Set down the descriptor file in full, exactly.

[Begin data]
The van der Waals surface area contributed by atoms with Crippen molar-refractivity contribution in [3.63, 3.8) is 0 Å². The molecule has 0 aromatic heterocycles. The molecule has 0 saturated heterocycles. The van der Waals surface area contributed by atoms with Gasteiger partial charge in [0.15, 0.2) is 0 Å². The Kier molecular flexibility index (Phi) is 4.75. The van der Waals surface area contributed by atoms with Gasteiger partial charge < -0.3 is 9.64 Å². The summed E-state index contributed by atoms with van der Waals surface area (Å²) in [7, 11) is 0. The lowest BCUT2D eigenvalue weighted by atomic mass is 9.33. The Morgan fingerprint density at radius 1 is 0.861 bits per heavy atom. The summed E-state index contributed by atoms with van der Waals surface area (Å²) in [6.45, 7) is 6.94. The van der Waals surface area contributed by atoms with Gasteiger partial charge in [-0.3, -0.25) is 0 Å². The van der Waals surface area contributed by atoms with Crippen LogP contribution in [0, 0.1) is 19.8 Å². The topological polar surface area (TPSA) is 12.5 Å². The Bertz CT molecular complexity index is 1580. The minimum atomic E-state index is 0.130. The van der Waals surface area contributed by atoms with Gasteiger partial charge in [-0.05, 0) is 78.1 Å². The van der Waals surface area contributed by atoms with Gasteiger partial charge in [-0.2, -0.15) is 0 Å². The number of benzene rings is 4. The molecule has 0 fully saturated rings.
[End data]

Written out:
The van der Waals surface area contributed by atoms with Crippen molar-refractivity contribution in [3.63, 3.8) is 0 Å². The molecule has 0 aromatic heterocycles. The molecule has 0 saturated heterocycles. The van der Waals surface area contributed by atoms with Gasteiger partial charge in [0.15, 0.2) is 0 Å². The Kier molecular flexibility index (Phi) is 4.75. The van der Waals surface area contributed by atoms with Gasteiger partial charge < -0.3 is 9.64 Å². The summed E-state index contributed by atoms with van der Waals surface area (Å²) in [7, 11) is 0. The lowest BCUT2D eigenvalue weighted by atomic mass is 9.33. The Morgan fingerprint density at radius 1 is 0.861 bits per heavy atom. The summed E-state index contributed by atoms with van der Waals surface area (Å²) in [6.45, 7) is 6.94. The van der Waals surface area contributed by atoms with Gasteiger partial charge in [-0.3, -0.25) is 0 Å². The van der Waals surface area contributed by atoms with Crippen LogP contribution in [0, 0.1) is 19.8 Å². The topological polar surface area (TPSA) is 12.5 Å². The Bertz CT molecular complexity index is 1580. The minimum atomic E-state index is 0.130. The van der Waals surface area contributed by atoms with Gasteiger partial charge in [-0.05, 0) is 78.1 Å². The van der Waals surface area contributed by atoms with Gasteiger partial charge in [-0.2, -0.15) is 0 Å². The number of benzene rings is 4. The molecule has 0 fully saturated rings.